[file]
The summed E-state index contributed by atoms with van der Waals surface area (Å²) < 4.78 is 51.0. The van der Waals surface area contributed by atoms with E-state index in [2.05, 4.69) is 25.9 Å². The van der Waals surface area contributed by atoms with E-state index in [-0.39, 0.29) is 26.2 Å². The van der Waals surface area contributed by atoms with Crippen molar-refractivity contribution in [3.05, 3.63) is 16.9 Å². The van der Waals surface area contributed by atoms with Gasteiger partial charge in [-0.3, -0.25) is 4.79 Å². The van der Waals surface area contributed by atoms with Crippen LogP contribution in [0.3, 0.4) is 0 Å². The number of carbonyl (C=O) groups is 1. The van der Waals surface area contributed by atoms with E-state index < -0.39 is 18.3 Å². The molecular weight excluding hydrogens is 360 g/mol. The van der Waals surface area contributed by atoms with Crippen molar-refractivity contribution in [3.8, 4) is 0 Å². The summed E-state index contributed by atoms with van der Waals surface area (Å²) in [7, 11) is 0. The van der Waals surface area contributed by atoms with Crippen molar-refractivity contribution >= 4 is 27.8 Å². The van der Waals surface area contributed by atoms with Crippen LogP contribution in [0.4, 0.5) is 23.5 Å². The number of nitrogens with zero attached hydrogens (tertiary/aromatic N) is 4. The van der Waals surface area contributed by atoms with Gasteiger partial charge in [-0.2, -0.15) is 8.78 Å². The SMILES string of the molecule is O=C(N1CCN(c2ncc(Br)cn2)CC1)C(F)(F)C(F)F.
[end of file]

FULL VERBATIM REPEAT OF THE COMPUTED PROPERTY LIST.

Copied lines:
The summed E-state index contributed by atoms with van der Waals surface area (Å²) < 4.78 is 51.0. The van der Waals surface area contributed by atoms with E-state index in [2.05, 4.69) is 25.9 Å². The van der Waals surface area contributed by atoms with E-state index in [-0.39, 0.29) is 26.2 Å². The van der Waals surface area contributed by atoms with Crippen molar-refractivity contribution in [3.05, 3.63) is 16.9 Å². The van der Waals surface area contributed by atoms with Gasteiger partial charge in [-0.3, -0.25) is 4.79 Å². The van der Waals surface area contributed by atoms with Crippen LogP contribution in [0.3, 0.4) is 0 Å². The number of carbonyl (C=O) groups is 1. The van der Waals surface area contributed by atoms with E-state index < -0.39 is 18.3 Å². The molecular weight excluding hydrogens is 360 g/mol. The van der Waals surface area contributed by atoms with Crippen molar-refractivity contribution in [3.8, 4) is 0 Å². The summed E-state index contributed by atoms with van der Waals surface area (Å²) in [7, 11) is 0. The van der Waals surface area contributed by atoms with Crippen molar-refractivity contribution >= 4 is 27.8 Å². The van der Waals surface area contributed by atoms with Crippen LogP contribution in [0.4, 0.5) is 23.5 Å². The number of nitrogens with zero attached hydrogens (tertiary/aromatic N) is 4. The van der Waals surface area contributed by atoms with Gasteiger partial charge in [-0.2, -0.15) is 8.78 Å². The SMILES string of the molecule is O=C(N1CCN(c2ncc(Br)cn2)CC1)C(F)(F)C(F)F.